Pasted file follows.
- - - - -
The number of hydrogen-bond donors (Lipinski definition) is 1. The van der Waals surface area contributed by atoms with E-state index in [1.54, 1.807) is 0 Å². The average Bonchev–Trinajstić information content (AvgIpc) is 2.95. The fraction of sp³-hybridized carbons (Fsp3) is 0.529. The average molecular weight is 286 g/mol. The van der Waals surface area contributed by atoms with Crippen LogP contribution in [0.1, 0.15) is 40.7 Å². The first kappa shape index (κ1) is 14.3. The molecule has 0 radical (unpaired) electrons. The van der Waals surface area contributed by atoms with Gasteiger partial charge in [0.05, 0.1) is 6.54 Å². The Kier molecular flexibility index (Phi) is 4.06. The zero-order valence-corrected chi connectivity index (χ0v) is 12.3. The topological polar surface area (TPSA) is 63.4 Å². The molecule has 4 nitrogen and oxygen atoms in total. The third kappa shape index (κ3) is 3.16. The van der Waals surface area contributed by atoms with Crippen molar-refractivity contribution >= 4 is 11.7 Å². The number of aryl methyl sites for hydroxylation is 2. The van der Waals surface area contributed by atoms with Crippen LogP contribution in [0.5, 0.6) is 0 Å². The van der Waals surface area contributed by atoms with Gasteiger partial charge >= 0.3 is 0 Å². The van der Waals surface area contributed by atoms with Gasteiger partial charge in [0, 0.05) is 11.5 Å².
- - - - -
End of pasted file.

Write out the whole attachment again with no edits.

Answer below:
The number of hydrogen-bond donors (Lipinski definition) is 1. The van der Waals surface area contributed by atoms with E-state index in [1.54, 1.807) is 0 Å². The average Bonchev–Trinajstić information content (AvgIpc) is 2.95. The fraction of sp³-hybridized carbons (Fsp3) is 0.529. The average molecular weight is 286 g/mol. The van der Waals surface area contributed by atoms with Crippen LogP contribution in [0.1, 0.15) is 40.7 Å². The first kappa shape index (κ1) is 14.3. The molecule has 0 radical (unpaired) electrons. The van der Waals surface area contributed by atoms with Gasteiger partial charge in [0.05, 0.1) is 6.54 Å². The Kier molecular flexibility index (Phi) is 4.06. The zero-order valence-corrected chi connectivity index (χ0v) is 12.3. The topological polar surface area (TPSA) is 63.4 Å². The molecule has 4 nitrogen and oxygen atoms in total. The third kappa shape index (κ3) is 3.16. The van der Waals surface area contributed by atoms with Crippen molar-refractivity contribution >= 4 is 11.7 Å². The number of aryl methyl sites for hydroxylation is 2. The van der Waals surface area contributed by atoms with Crippen LogP contribution in [0.5, 0.6) is 0 Å². The van der Waals surface area contributed by atoms with Gasteiger partial charge >= 0.3 is 0 Å². The van der Waals surface area contributed by atoms with Gasteiger partial charge in [0, 0.05) is 11.5 Å².